In 1981 I joined Image Finders and stayed with the Agency for 15 years as it evolved to become Tony Stone Images and eventually amalgamated with Getty Images. I was also represented by Fotopic and supplied these 2 agencies with many of my Stock Photos which were sold worldwide.The highlight of my time as a Vancouver Stock Photographer was working at Expo 86 and being a regular contributor to the Celebration book. I also worked on the "Share the Flame" book for the Calgary Olympics.
Top 3 in the Projections category of the Concord Pacific Photographic and Imaging Contest 2008.
Honorable mention in the International Photography Awards 2014
Recent installations of images include Walnut Beach Resort in Osoyoos, BC, Canada and One Ski Hill Place in Breckenridge Colorado. I am currently working full time as a fine art photographer in the Vancouver area.
The majority of my clients are in the hospitality industry with sales locally in the following projects.... SALT....The Creek by Concert...The Keg...KITS 360....Silver Birch in Davie Village
Represented locally by Artworks Gallery and world-wide by Posters International.
November 25, 2013
Starting work on Italy images and completed my first travel article on Emperor Trajan*
*To download this pdf click here
Travels to Southern Italy include Rome, Naples, Bari, Lecce.
Shipyard Composites are proposed for Pacific Inn Prince Rupert.
Marriott again purchases large quantity of my images for another hotel interior.
April 5, 2013
Currently working on images for my next submission to
Posters International from a recent trip to Mazatlan.
I was fascinated with the flight of the Frigates
and spent many a morning trying to capture
their beauty in my motion blurs.
Below are some of the images both insuite and common area
that have been installed at the Silver Birch Mariott Vancouver
of 2 plans for all the newly renovated suites
for the kitchen area. Sunset blurs were chosen for the elevator lobby.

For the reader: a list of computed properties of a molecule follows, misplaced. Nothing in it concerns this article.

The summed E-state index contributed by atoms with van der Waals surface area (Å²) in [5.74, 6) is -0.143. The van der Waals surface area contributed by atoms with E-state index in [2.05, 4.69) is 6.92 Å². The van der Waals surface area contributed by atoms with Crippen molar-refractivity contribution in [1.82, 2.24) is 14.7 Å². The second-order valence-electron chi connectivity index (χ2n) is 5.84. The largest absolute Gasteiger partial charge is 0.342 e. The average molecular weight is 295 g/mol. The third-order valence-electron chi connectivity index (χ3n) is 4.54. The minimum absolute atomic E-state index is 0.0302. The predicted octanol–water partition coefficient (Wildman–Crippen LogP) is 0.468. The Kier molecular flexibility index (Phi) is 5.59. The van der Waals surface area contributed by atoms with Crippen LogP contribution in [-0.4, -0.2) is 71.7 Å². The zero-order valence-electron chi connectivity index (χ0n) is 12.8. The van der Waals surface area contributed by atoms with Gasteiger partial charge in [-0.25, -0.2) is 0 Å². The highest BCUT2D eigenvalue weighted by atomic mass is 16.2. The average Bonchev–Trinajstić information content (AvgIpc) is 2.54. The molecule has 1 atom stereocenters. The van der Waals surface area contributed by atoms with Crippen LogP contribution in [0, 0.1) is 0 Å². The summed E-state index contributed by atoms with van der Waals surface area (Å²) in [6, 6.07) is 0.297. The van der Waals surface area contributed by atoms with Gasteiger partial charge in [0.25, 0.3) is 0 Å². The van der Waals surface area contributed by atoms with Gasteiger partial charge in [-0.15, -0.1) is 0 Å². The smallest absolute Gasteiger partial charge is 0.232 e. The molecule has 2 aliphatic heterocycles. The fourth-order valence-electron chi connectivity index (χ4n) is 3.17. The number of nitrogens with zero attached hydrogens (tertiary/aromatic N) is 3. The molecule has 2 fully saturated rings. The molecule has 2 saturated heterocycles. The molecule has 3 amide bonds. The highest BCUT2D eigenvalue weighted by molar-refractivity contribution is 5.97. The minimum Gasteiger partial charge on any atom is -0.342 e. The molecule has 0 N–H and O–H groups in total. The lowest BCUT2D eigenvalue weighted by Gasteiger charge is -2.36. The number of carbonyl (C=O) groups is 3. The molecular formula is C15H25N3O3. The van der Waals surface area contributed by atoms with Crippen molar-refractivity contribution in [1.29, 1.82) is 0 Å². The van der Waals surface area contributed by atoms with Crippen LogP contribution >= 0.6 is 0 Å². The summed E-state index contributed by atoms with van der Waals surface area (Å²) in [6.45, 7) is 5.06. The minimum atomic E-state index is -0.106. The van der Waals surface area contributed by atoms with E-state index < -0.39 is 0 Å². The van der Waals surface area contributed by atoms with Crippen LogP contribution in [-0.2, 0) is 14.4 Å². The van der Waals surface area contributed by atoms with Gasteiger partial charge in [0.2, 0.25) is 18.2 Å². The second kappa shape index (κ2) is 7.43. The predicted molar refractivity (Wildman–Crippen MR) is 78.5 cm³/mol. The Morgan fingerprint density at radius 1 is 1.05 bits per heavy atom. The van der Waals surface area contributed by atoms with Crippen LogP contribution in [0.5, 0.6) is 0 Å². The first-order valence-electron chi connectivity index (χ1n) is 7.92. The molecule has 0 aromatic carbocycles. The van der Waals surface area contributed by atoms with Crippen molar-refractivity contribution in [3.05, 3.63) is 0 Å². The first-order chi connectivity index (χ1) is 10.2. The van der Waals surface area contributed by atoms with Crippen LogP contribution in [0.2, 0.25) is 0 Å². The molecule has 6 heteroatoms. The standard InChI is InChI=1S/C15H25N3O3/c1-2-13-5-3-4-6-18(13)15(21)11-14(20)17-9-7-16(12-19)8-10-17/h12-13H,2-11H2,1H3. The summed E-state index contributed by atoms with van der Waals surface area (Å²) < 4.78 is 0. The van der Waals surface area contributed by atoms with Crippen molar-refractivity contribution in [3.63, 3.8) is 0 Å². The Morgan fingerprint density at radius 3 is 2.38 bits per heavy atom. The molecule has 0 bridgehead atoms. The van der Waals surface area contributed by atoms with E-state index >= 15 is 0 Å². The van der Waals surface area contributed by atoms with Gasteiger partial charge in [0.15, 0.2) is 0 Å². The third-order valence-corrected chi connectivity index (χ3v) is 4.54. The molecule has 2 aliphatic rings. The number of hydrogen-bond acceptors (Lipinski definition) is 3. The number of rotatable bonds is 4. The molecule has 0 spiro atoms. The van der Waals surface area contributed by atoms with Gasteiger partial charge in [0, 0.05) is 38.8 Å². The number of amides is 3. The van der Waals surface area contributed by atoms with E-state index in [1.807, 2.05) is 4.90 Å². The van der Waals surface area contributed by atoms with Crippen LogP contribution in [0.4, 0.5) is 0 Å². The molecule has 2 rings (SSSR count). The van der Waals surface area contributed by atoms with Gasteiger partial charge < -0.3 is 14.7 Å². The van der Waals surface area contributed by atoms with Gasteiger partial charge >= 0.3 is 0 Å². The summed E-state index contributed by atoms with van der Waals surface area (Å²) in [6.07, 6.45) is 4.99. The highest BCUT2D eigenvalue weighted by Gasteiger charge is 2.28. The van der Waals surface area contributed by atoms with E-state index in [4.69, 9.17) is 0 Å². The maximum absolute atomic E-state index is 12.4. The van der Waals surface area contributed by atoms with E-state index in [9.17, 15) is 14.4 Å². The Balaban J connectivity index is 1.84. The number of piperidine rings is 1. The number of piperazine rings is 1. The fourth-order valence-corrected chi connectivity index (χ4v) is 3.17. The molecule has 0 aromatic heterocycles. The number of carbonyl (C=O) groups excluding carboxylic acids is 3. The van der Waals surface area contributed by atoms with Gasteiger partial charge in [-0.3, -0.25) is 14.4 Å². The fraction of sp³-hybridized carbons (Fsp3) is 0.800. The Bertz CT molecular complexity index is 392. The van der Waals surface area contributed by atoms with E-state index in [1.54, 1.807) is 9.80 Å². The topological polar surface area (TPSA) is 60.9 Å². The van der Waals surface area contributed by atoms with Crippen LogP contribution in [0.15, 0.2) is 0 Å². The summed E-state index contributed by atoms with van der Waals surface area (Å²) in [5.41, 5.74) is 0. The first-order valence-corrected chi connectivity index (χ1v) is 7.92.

in the stairwell of the common area.
The totem image was used in the second plan for all the suites.
for their warm colors which complimented the room decor.
Large leaf images span the walls of the breakfast lounge at Silver Birch.
Images at The Walnut Beach Resort we taken
over a span of 6 months in the Osoyoos and Hedley areas.
The over 50 images were used in all the suites and
most of the common areas including the reception area.
St Paul's Hospital in Vancouver used the trio of images
below to brighten up a waiting room.
Bamboo and Koi were the images of choice.
My Article in Focus Magazine (Issue #22) and Zinio Magazine 2010
To download the entire issue (#22) of Focus Magazine click here*
*Please note that this issue contains over 300 pages and will take a little time to download
The challenge of a photographer is to present images in a fresh new perspective. Documentary shots may show incredible detail, or provide context to the subject, but Norm Stelfox is looking to inspire imagination by showing less detail. Stelfox has been behind the lens for many years. He has also had a career as a science teacher where he encouraged his students to explore their world in a open creative manner. He applies this same sense of intrigue and wonder to his images. “My images must fill the gap between reality and fantasy.”